Share |
'I was determined to know beans.' Photos by Rebecca Johnson.
"I was determined to know beans." Photos by Rebecca Johnson.
Healthy Yankton Community Garden at the beginning of the season.
Healthy Yankton Community Garden at the beginning of the season.
'Look! I grew beets.'
"Look! I grew beets."
Healthy Yankton Community Garden now.
Healthy Yankton Community Garden now.
'Are you watering evenly?'
"Are you watering evenly?"
Healthy Yankton Community Garden now.
Healthy Yankton Community Garden now.
'We should have brought a bag.'
"We should have brought a bag."

Trial and Error at the Community Garden

Jul 17, 2013

Community gardening has a long history in the U.S. It began in the 1890s in Detroit then the government promoted community gardens during World War I to supplement food supply. Gardens helped the unemployed during the depression and the federal victory garden campaign during World War II was used to show patriotism and build morale. Interest dropped off a little after the war, but there was a resurgence in the 1970s and community gardens have been growing ever since (pun intended).

Our Yankton Community Garden started in 2009. It’s sponsored by the Healthy Yankton Committee with grants from the South Dakota Department of Health and the Avera Health Community Service Fund. It’s great for people who don’t own a yard or don’t have the space. Our yard is too shady to grow vegetables, so this is the 4th year my husband and I have gardened in the plots on the west side of town.

We lease two 12’ x 18’ plots for $20 each. Volunteers till the plots at the beginning of the season and water is free—just bring your own hose. Each plot is marked with a 2 x 4 painted with a folksy quote or saying, like “God made rainy days so gardeners could get the housework done,” or “You can bury a lot of troubles digging in the dirt.” My husband’s favorite is “I was determined to know beans.”

We began our first garden without any real horticultural skills. And we’re no master gardeners today, but here are a few things we’ve learned while digging in the dirt.

  • Though “Sneak Some Zucchini on Your Neighbors Porch” day implies otherwise, zucchini is not foolproof. My first zucchini plant got vine borers. I performed plant surgery, slicing the base of the plant to dig the offending grubs out, but the poor thing never fully recovered. Now I watch for moths that lay their eggs on the stems and apply organic pesticide accordingly.
  • “Water evenly” or your zucchini and beets grow in funny shapes and your tomatoes get “bottom rot.” I’m still not really sure what “water evenly” means, though. Does that mean water every other day? Apply the water evenly to the ground? Don’t stand on one foot while you water? Please tell me below.
  • Gardening makes you really interested in the weather. I start a lot of casual conversations with “Did it rain last night?” or “Have you heard if it’s supposed to storm?” I attribute this to my quest to “water evenly.”
  • Weeding is very satisfying, but if you squat to weed for a long time you will get a serious head rush when you stand up. Sit or bend over.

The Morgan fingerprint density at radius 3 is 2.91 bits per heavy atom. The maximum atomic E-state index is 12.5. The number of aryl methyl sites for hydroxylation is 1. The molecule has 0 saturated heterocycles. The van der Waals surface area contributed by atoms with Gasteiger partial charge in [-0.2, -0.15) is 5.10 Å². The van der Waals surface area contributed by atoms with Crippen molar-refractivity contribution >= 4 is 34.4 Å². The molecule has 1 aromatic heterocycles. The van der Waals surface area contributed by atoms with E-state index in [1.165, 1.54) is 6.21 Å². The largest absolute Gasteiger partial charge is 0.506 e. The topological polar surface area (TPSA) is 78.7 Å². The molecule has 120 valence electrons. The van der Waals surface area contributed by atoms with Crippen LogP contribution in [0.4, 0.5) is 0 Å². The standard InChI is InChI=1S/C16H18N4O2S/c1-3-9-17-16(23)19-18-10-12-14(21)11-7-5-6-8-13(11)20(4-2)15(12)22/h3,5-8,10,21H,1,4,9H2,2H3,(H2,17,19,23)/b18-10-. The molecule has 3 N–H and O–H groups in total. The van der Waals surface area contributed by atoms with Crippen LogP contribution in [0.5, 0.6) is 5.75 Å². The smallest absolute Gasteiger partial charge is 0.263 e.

• When planting, leave more space between plants than you think you’ll need. And even if it seems wasteful, thin plants early and generously. I’m still learning this one. Our melons are slowly taking over and they’re nowhere near finished growing. Sigh.
  • Always bring a bag or bucket to your plot once mid-summer hits. Even if you think nothing will be ready to pick, your garden will surprise you with a small harvest.
  • Last but not least, if your dog poops in your compost pile forget about using it to fertilize anything meant for human consumption. This one’s not quite community garden related, but helpful nonetheless. 

I’m sure my list is unimpressive to the expert gardener, but if you’d seen our first attempt you’d know we’ve come a long way. What are some of your gardening tips? Do you garden at home or rent a plot?


12:36 pm - Wed, July 17 2013
Tamme said:
Hi Rebecca - Great article! I got a kick our of water regularly! I thought I'd share what that means:
Blossom end rot is caused by a lack of calcium. When the soil is too wet, the plant can't absorb calcium. When the soil is too dry, the plant can't absorb calcium, either. So the key to "watering regularly" means don't let the soil get bone dry between waterings and then when you do water don't soak the crap out of it. You would be compounding the issue. So just make sure that if it's super hot and dry that you're maybe watering every day, but if we got a rain storm then you could probably skip that day. In my backyard garden I'm on an every other day cycle giving my tomatoes about 1 gal each. When it's hot and dry, I'll make sure to water every day. Does that help?!
But again, great article. Very cool!
Tamme Feilmeier (Klutman)
01:34 pm - Wed, July 17 2013
Bev Rayer said:
Rebecca I enjoyed reading your article!!!! The history of community gardening was really interesting!!!! I go to farmers market a lot,enjoy the produce from them!!! My garden is my yard!!! I pride myself in our yard and have the best looking yard in the neighborhood!!! That's my garden,but enjoyed your article and what your learning experience had taught you!!! I related to a lot of it!!!!! Love,Your Aunt Bev PS. Norfolk also has a community garden too!!!!
09:48 pm - Wed, July 17 2013
Rebecca said:
Thanks, ladies!
03:06 pm - Thu, July 18 2013
John Andrews said:
We haven't had a decent garden in four years (two hailstorms and two rounds of blight). This year, though, everything seems green and lush. I have noticed the bottom rot on our tomatoes in the past, probably due to my inability to water evenly.

Share your thoughts, post a comment to this story:

Your Name:
Your Email Address:  
Your Website:
2000 characters remaining
Web Design by LVSYS